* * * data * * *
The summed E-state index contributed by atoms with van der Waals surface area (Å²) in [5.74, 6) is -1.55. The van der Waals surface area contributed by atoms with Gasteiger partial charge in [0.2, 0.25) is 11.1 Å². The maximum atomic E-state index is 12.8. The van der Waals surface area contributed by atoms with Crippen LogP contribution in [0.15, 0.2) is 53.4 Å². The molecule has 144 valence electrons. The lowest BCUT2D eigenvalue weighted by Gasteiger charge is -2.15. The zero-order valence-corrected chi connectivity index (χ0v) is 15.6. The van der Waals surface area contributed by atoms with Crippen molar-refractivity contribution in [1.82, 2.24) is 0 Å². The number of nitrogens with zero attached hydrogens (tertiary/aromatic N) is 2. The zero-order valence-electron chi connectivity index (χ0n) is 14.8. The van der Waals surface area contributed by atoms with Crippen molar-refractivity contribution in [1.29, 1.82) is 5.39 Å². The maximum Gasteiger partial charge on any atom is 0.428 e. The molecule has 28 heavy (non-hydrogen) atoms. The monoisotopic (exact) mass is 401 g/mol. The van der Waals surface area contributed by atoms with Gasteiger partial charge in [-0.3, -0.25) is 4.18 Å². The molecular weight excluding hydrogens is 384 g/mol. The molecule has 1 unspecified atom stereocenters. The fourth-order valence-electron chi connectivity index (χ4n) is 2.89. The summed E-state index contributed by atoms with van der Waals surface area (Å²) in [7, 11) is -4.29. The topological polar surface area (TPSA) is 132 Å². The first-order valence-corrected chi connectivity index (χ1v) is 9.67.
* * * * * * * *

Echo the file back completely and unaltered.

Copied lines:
The summed E-state index contributed by atoms with van der Waals surface area (Å²) in [5.74, 6) is -1.55. The van der Waals surface area contributed by atoms with Gasteiger partial charge in [0.2, 0.25) is 11.1 Å². The maximum atomic E-state index is 12.8. The van der Waals surface area contributed by atoms with Crippen LogP contribution in [0.15, 0.2) is 53.4 Å². The molecule has 144 valence electrons. The lowest BCUT2D eigenvalue weighted by Gasteiger charge is -2.15. The zero-order valence-corrected chi connectivity index (χ0v) is 15.6. The van der Waals surface area contributed by atoms with Crippen molar-refractivity contribution in [1.82, 2.24) is 0 Å². The number of nitrogens with zero attached hydrogens (tertiary/aromatic N) is 2. The zero-order valence-electron chi connectivity index (χ0n) is 14.8. The van der Waals surface area contributed by atoms with Crippen molar-refractivity contribution in [1.29, 1.82) is 5.39 Å². The maximum Gasteiger partial charge on any atom is 0.428 e. The molecule has 28 heavy (non-hydrogen) atoms. The monoisotopic (exact) mass is 401 g/mol. The van der Waals surface area contributed by atoms with Gasteiger partial charge in [-0.3, -0.25) is 4.18 Å². The molecular weight excluding hydrogens is 384 g/mol. The molecule has 1 unspecified atom stereocenters. The fourth-order valence-electron chi connectivity index (χ4n) is 2.89. The summed E-state index contributed by atoms with van der Waals surface area (Å²) in [7, 11) is -4.29. The topological polar surface area (TPSA) is 132 Å². The first-order valence-corrected chi connectivity index (χ1v) is 9.67.